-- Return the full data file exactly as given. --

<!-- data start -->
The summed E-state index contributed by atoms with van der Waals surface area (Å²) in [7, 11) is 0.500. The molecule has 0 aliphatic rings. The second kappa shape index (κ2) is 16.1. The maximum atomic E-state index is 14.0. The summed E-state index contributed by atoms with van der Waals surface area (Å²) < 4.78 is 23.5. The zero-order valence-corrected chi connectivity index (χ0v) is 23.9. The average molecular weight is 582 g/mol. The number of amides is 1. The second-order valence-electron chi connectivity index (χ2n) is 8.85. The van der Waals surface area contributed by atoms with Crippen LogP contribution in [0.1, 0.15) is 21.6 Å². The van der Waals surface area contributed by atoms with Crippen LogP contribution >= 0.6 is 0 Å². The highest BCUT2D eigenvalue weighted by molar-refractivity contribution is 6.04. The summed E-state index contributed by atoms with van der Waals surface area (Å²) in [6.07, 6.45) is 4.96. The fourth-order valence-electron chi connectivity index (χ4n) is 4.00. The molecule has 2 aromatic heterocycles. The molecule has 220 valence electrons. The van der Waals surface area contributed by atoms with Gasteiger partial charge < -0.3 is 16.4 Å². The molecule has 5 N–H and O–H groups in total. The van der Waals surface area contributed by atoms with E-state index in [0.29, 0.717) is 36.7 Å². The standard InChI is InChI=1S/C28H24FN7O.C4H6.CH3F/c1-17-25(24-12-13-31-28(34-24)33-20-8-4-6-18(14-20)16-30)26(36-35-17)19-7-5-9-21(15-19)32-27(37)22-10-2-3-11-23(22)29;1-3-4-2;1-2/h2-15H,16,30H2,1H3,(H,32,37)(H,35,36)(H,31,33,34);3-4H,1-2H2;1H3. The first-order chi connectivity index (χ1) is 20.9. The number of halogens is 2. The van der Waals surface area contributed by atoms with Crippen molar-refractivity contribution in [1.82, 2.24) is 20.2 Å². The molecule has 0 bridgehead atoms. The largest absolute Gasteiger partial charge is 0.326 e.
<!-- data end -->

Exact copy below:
The summed E-state index contributed by atoms with van der Waals surface area (Å²) in [7, 11) is 0.500. The molecule has 0 aliphatic rings. The second kappa shape index (κ2) is 16.1. The maximum atomic E-state index is 14.0. The summed E-state index contributed by atoms with van der Waals surface area (Å²) < 4.78 is 23.5. The zero-order valence-corrected chi connectivity index (χ0v) is 23.9. The average molecular weight is 582 g/mol. The number of amides is 1. The second-order valence-electron chi connectivity index (χ2n) is 8.85. The van der Waals surface area contributed by atoms with Crippen LogP contribution in [0.1, 0.15) is 21.6 Å². The van der Waals surface area contributed by atoms with Crippen LogP contribution >= 0.6 is 0 Å². The highest BCUT2D eigenvalue weighted by molar-refractivity contribution is 6.04. The summed E-state index contributed by atoms with van der Waals surface area (Å²) in [6.07, 6.45) is 4.96. The fourth-order valence-electron chi connectivity index (χ4n) is 4.00. The molecule has 2 aromatic heterocycles. The molecule has 220 valence electrons. The van der Waals surface area contributed by atoms with Gasteiger partial charge < -0.3 is 16.4 Å². The molecule has 5 N–H and O–H groups in total. The van der Waals surface area contributed by atoms with E-state index in [0.29, 0.717) is 36.7 Å². The standard InChI is InChI=1S/C28H24FN7O.C4H6.CH3F/c1-17-25(24-12-13-31-28(34-24)33-20-8-4-6-18(14-20)16-30)26(36-35-17)19-7-5-9-21(15-19)32-27(37)22-10-2-3-11-23(22)29;1-3-4-2;1-2/h2-15H,16,30H2,1H3,(H,32,37)(H,35,36)(H,31,33,34);3-4H,1-2H2;1H3. The first-order chi connectivity index (χ1) is 20.9. The number of halogens is 2. The van der Waals surface area contributed by atoms with Crippen molar-refractivity contribution in [1.82, 2.24) is 20.2 Å². The molecule has 0 bridgehead atoms. The largest absolute Gasteiger partial charge is 0.326 e.